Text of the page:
Background: Patients with chronic obstructive pulmonary disease (COPD) have a limited exercise capacity. Surprisingly, little is known about their levels of physical activity practice. We assessed the levels and determinants of physical activity practice in severe COPD patients.
Methods: A cross-sectional systematic sample of 346 COPD patients was recruited during 1 yr in four tertiary hospitals of the Barcelona area of Spain. Patients answered a questionnaire, which included physical activity assessment, and performed spirometric tests and blood gases.
Results: Seventy-eight percent of patients walked daily whereas 17% did not practice any physical activity. Median energy expenditure in physical activity was 109 kcal x d(-1) (IQR 24-239). The following factors were independently associated with a lower physical activity level in a logistic regression analysis: female sex (OR 2.92, 95% CI 1.11-7.70), older age (1.04, 1.01-1.07 per year), higher socioeconomic status (2.23, 1.24-4.02), diabetes (2.66, 1.40-5.06), lower physical and mental quality of life (0.93, 0.90-0.96 and 0.96, 0.93-0.98, respectively, per unit), and long-term oxygen therapy (2.07, 1.19-3.60). Neither FEV1, previous COPD admissions, body mass index, nor other treatments were related to physical activity practice.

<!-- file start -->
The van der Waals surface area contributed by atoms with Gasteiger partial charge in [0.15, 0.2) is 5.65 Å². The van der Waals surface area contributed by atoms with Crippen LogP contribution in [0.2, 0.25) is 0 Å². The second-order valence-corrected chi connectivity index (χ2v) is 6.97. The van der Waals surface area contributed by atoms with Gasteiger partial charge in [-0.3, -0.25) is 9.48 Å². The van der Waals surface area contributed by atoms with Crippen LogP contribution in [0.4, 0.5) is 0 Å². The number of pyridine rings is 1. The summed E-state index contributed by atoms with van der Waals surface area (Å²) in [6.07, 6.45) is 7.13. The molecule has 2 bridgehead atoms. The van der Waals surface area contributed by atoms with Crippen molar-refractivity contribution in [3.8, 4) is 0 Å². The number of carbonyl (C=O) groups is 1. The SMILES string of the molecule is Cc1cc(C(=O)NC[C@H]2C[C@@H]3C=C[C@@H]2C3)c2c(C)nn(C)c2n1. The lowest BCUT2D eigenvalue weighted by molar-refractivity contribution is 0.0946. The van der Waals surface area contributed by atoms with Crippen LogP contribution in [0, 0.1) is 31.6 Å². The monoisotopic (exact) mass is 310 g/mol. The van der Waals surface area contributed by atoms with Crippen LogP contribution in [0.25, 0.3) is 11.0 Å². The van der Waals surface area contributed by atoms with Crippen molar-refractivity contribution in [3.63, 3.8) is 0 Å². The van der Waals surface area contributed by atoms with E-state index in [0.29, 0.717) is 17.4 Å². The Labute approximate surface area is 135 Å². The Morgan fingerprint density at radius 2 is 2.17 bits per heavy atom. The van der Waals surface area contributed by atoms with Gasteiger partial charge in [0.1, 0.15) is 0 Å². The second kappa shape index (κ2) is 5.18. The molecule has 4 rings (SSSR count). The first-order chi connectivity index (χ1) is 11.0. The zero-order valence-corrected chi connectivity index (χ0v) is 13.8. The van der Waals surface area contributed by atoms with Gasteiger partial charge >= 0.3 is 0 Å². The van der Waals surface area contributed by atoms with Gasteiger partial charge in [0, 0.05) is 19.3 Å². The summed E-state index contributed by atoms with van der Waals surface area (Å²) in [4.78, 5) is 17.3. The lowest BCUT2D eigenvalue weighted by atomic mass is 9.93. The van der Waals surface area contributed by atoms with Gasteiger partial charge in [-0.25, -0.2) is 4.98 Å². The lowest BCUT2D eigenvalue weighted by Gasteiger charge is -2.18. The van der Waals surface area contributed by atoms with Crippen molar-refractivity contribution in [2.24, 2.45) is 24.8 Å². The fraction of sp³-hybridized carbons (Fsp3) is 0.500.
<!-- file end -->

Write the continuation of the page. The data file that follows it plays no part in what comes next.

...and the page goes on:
Conclusions: In conclusion, one third of severe COPD patients in our study reported a level of physical activity lower than the equivalent to walking less than 15 min x d(-1). Apart from sociodemographic variables, comorbidity, health-related quality of life, and long-term oxygen therapy were the only factors independently associated with a low level of physical activity.